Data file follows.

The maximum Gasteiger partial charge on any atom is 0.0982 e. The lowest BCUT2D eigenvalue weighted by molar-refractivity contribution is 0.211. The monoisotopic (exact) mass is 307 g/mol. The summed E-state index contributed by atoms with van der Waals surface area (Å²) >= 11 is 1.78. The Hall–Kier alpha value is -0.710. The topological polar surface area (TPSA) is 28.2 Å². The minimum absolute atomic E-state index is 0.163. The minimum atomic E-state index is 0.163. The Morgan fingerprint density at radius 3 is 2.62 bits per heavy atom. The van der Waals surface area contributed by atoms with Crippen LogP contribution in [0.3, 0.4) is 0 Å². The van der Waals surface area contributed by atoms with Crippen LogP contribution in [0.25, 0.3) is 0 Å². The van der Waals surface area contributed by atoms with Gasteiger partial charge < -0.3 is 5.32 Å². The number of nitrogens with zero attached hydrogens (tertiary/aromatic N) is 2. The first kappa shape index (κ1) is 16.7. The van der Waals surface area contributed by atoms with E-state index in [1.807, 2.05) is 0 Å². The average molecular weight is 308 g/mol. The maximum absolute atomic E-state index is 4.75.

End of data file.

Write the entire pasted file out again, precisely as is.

The maximum Gasteiger partial charge on any atom is 0.0982 e. The lowest BCUT2D eigenvalue weighted by molar-refractivity contribution is 0.211. The monoisotopic (exact) mass is 307 g/mol. The summed E-state index contributed by atoms with van der Waals surface area (Å²) >= 11 is 1.78. The Hall–Kier alpha value is -0.710. The topological polar surface area (TPSA) is 28.2 Å². The minimum absolute atomic E-state index is 0.163. The minimum atomic E-state index is 0.163. The Morgan fingerprint density at radius 3 is 2.62 bits per heavy atom. The van der Waals surface area contributed by atoms with Crippen LogP contribution in [0.3, 0.4) is 0 Å². The van der Waals surface area contributed by atoms with Crippen LogP contribution in [0.25, 0.3) is 0 Å². The van der Waals surface area contributed by atoms with Gasteiger partial charge < -0.3 is 5.32 Å². The number of nitrogens with zero attached hydrogens (tertiary/aromatic N) is 2. The first kappa shape index (κ1) is 16.7. The van der Waals surface area contributed by atoms with E-state index in [1.807, 2.05) is 0 Å². The average molecular weight is 308 g/mol. The maximum absolute atomic E-state index is 4.75.